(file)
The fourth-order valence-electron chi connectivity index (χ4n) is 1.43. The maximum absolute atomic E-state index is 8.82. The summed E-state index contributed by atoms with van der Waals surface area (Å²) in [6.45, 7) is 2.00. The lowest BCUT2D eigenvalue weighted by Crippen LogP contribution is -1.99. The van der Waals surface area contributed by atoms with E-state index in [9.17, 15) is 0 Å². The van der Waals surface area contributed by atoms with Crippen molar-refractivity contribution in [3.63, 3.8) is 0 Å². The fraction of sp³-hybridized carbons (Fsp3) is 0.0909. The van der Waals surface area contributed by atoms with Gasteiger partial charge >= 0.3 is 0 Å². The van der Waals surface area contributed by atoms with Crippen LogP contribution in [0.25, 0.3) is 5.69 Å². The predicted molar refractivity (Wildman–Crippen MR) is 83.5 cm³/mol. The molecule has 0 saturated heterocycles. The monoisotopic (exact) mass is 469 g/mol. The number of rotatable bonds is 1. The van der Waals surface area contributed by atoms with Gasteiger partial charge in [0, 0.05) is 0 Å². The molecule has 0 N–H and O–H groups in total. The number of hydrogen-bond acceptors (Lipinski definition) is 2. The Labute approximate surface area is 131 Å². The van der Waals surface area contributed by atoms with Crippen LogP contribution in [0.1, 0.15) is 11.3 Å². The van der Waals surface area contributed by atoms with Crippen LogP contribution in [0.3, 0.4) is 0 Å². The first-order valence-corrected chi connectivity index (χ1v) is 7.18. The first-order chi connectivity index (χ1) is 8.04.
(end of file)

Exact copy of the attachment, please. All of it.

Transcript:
The fourth-order valence-electron chi connectivity index (χ4n) is 1.43. The maximum absolute atomic E-state index is 8.82. The summed E-state index contributed by atoms with van der Waals surface area (Å²) in [6.45, 7) is 2.00. The lowest BCUT2D eigenvalue weighted by Crippen LogP contribution is -1.99. The van der Waals surface area contributed by atoms with E-state index in [9.17, 15) is 0 Å². The van der Waals surface area contributed by atoms with Crippen molar-refractivity contribution in [3.63, 3.8) is 0 Å². The fraction of sp³-hybridized carbons (Fsp3) is 0.0909. The van der Waals surface area contributed by atoms with Gasteiger partial charge >= 0.3 is 0 Å². The van der Waals surface area contributed by atoms with Crippen LogP contribution in [0.25, 0.3) is 5.69 Å². The predicted molar refractivity (Wildman–Crippen MR) is 83.5 cm³/mol. The molecule has 0 saturated heterocycles. The monoisotopic (exact) mass is 469 g/mol. The number of rotatable bonds is 1. The van der Waals surface area contributed by atoms with Gasteiger partial charge in [0, 0.05) is 0 Å². The molecule has 0 N–H and O–H groups in total. The number of hydrogen-bond acceptors (Lipinski definition) is 2. The Labute approximate surface area is 131 Å². The van der Waals surface area contributed by atoms with Crippen LogP contribution in [0.1, 0.15) is 11.3 Å². The van der Waals surface area contributed by atoms with Crippen LogP contribution in [0.3, 0.4) is 0 Å². The first-order valence-corrected chi connectivity index (χ1v) is 7.18. The first-order chi connectivity index (χ1) is 8.04.